Jusant asks players to do one thing: climb. As a silent mountaineer accompanied by a cute critter, the only thing standing between you and your mysterious mission is one very tall mountain. The journey to its summit is treacherous, but thanks to an ingenious climbing system, beautiful art direction, and intriguing world-building, inching toward the top is worth the effort. 

Watch Our Jusant Review:

The intuitive climbing mechanics are the star of the show. Pressing the left and right shoulder buttons lets you grip handholds with the corresponding hands of the climber while you aim with the left stick. The back-and-forth rhythm of hitting both buttons to pull yourself up precarious terrain feels natural and realistic without being cumbersome. Gripping drains a stamina meter, and though managing this isn’t often difficult, it does add a nice element of thoughtfulness and tension to the ascent. Climbing excels, but simply walking can be troublesome as the character has a habit of getting stuck on even the most negligible geometry, such as small pieces of rubble, resulting in awkward jumping and spinning to break loose. 

Your only tool is a retractable climbing rope that automatically anchors you to a wall, meaning you can never fall to your death (or die in general). While this contributes to the game’s relaxed, meditative atmosphere, that doesn’t mean failure isn’t a factor. Slipping sends you dangling back to where you began, which can result in having to reclimb lengthy stretches. You can prevent demoralizing setbacks by staking up to three pitons as you climb, extending your reach while creating makeshift checkpoints. I love the strategy of managing the placement of my pitons, as it gave me creative agency in how I navigated tricky sections – namely walls lacking handholds – while ensuring any lost progress was entirely my fault due to bad or infrequent piton staking. The rope also allows for performing fun maneuvers like swinging across gaps or wall-running to reach distant goals. 

Ballast, the climber’s cute, water-like pet, offers another helping hand. Hitting a button makes it emit a pulse that transforms organic elements, such as making giant flower bulbs sprout climbable buds or causing vines to grow rapidly and letting you hitch a free ride on them. There’s only a small handful of these tricks, but they complement traditional climbing while adding an entertaining layer of whimsy.  

These mechanics result in climbing that feels challenging in the right ways. Scaling the mountain requires enough physical effort and coordination combined with mindful planning to make hitting each elevation milestone feel like a well-earned accomplishment. Looking down over a cliff to see the entire section I just completed before looking up at the obstacles to come is satisfying and daunting. Climbing in games is often shades of being either mind-numbingly simplistic or painfully tedious. Jusant strikes a great sweet spot. The superb controls made me confident and eager to tackle the well-crafted, puzzle-like climbing routes and obstacles. 

Developer Don’t Nod does a great job of mixing up Jusant’s premise by introducing new environmental or platforming challenges in each of the game’s six chapters. One section has you riding powerful wind gusts to reach far-off platforms. Rock-like bugs serve as moving handholds that can carry the player along, provided you watch the path they’re on and adjust if they lead you astray. One of my favorite areas lets you scale and swing across massive stalactites in a giant, bioilluminated cave. Jusant has a relatively short run time (about six hours), but it remains fresh and engaging throughout.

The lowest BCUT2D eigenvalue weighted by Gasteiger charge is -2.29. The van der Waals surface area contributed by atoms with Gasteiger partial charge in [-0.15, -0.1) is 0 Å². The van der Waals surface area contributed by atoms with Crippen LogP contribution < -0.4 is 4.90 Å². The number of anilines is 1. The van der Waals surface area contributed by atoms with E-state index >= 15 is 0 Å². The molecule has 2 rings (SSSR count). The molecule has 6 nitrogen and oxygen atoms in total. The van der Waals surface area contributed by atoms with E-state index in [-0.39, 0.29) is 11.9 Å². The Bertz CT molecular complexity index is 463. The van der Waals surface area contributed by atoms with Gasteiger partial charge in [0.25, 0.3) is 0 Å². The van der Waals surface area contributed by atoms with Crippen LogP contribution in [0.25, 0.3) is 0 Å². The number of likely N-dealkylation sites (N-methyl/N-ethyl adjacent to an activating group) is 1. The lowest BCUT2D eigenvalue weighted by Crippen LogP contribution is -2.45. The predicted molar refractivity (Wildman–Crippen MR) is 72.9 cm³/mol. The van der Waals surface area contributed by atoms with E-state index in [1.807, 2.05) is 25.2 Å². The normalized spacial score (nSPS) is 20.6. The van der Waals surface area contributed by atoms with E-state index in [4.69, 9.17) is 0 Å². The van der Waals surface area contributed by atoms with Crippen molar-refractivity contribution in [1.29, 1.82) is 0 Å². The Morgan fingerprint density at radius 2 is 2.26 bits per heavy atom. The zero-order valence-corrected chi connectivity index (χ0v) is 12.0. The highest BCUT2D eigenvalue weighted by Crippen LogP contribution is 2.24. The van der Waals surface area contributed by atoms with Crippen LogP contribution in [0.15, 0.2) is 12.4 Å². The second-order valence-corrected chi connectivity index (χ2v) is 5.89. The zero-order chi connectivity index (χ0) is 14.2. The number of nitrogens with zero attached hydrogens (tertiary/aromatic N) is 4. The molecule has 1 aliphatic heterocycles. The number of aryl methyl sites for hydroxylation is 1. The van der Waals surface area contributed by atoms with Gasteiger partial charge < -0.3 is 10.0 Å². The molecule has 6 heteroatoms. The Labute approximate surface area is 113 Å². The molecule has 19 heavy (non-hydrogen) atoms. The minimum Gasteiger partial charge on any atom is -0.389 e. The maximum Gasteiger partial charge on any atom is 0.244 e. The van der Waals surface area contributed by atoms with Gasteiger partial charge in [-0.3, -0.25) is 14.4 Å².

Jusant’s picturesque scenery looks fantastic. Set in a world that has mysteriously lost nearly all traces of water, the mountain is situated in a dry, vast seabed. Dehydrated coral, fossilized seashells, and shipwrecked vessels provide the only evidence of the former ocean, as do numerous abandoned settlements where a lost society once called the mountain home. It may technically be a world in ruin, but the warm colors, great lighting, and sharp art design make it fun to look at. 


How this calamity happened, and the plight of the people who experienced it is told through a series of sometimes lengthy but fascinating diaries. Whether it was the story of a young woman eagerly abandoning her home life to embark on an expedition to the summit or the day-to-day musings of folks who can’t fathom living on a horizontal plane, these logs are enjoyable and worthwhile reads that provide vital context to the world and your quest.

Numerous paths inside and outside the mountain hide various collectibles and interactive artifacts, such as wall paintings telling a grand legend and seashells that provide audio-only flashbacks of this lost civilization. I went out of my way to find as many of these as possible, and thankfully, the game tracks all of them. That makes revisiting chapters to locate missed items an easy and inviting proposition. Even if you can’t collect it, I was happy to find new rooms, stores, and other infrastructure to get a better idea of these people’s way of life. 

Jusant is my favorite Don’t Nod title since the original Life is Strange and is one of the year’s best gems. The climbing mechanics are so smart and well-executed that I hope other games take notes. Add an inviting presentation, a pleasant soundtrack, and an alluring air of mystery and isolation reminiscent of Team Ico’s best works, and Jusant is a rewarding expedition.


Source link

By zesan

Leave a Reply

Your email address will not be published. Required fields are marked *